SEYCHELLES, an archipelago nation in the Indian Ocean with a population of about 98,000, is locking down again – even though it has fully vaccinated more than 60 per cent of its adult population with two vaccine doses, more than any other country in the world.
The country has banned the mingling of households, closed schools, imposed curfews on bars and cancelled sporting activities for two weeks as infections surge.
The country began vaccinations in January using a donation of Chinese vaccines from the United Arab Emirates. According to Bloomberg, by April 12, 59 per cent of the doses administered were Sinopharm vaccines and the rest were Covishield, a version of AstraZeneca’s shot made under licence in India.
The Government put the surge down to people being less careful, particularly over Easter. However, setting aside whether population behaviour is a plausible explanation, this doesn’t explain why the vaccines are not preventing transmission or infection.
AstraZeneca and Sinopharm vaccines, particularly the latter, have not performed as well as Pfizer and Moderna vaccines in trials. Is this part of the explanation? Are they less effective in the vulnerable? Or perhaps they are better at preventing serious illness and death than mild or asymptomatic infection. Seychelles is still in its first wave, which began at the end of December. Its deaths are still low and it will be interesting to see how they rise during this surge in positive cases. (There is no data available on testing numbers so we can’t see what role that might be playing.)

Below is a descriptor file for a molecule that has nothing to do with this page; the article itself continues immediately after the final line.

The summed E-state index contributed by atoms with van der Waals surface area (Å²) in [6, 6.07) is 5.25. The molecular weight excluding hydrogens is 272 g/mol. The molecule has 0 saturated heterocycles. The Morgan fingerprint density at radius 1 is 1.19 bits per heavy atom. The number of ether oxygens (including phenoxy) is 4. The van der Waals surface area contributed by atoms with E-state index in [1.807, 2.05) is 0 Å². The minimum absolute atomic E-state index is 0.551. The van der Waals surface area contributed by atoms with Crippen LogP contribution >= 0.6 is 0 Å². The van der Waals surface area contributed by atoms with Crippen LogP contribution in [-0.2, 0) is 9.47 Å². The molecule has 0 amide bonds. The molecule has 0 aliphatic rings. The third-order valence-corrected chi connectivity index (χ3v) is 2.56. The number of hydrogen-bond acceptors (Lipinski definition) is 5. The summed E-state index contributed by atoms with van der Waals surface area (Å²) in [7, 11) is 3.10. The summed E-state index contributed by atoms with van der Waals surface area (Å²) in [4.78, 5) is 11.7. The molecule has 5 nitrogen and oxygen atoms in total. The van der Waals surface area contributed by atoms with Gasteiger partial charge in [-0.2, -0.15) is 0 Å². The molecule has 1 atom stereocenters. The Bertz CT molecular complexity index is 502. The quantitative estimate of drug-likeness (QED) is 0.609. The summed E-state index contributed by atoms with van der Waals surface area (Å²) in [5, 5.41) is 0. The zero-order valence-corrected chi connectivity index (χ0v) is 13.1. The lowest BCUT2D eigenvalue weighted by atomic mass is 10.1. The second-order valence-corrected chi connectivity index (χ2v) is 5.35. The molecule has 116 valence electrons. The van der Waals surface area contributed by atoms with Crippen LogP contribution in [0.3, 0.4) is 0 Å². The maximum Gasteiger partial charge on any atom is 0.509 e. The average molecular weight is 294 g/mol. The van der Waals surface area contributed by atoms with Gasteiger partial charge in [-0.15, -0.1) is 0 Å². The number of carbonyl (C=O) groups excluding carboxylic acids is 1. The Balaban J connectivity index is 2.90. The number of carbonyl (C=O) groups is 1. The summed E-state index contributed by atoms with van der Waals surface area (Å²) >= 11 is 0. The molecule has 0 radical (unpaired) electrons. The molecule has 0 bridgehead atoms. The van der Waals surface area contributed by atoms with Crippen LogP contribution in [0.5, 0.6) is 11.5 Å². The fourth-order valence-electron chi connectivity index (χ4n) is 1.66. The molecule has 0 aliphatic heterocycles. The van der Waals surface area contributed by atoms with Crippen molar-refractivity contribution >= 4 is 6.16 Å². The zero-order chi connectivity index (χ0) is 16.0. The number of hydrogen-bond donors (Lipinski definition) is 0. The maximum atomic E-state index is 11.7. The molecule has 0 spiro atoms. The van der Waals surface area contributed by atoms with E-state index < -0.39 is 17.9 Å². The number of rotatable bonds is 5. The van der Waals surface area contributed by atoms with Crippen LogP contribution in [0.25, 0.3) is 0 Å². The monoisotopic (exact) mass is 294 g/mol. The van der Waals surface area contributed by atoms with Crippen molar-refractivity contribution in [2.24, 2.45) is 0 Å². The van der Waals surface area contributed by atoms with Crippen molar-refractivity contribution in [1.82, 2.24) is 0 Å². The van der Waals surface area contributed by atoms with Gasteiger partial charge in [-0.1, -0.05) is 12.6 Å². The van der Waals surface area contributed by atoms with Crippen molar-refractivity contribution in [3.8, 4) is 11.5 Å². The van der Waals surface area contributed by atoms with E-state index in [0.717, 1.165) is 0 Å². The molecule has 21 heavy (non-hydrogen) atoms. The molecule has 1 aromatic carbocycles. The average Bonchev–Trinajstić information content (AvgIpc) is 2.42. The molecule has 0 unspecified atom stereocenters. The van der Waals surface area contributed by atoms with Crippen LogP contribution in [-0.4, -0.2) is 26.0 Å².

The late December epidemic began prior to the vaccination campaign starting in mid-January, but became worse during the roll-out and has accelerated in the last week or so. Did the post-vaccine infection spike play a part? The fact that the country had not experienced a wave of Covid-19 before December means the acquired immunity levels are likely to have been lower than elsewhere.
A number of countries have low infection levels at the moment, including the UK and Israel with high vaccination rates, and Portugal (9 per cent fully vaccinated) and South Africa (0.6 per cent) with low vaccination rate.
The question is, if the vaccines don’t provide a way out, why is the Seychelles locking down? The lockdown was originally supposed to ‘flatten the curve’ until a vaccine came along. Once the population is vaccinated you might as well stop locking down because there’s nothing else to wait around in quarantine for. That a country that has fully vaccinated nearly two-thirds of its population is locking down again as infections surge is ominous indeed.
This article first appeared in Lockdown Sceptics on May 5, 2021, and is republished by kind permission.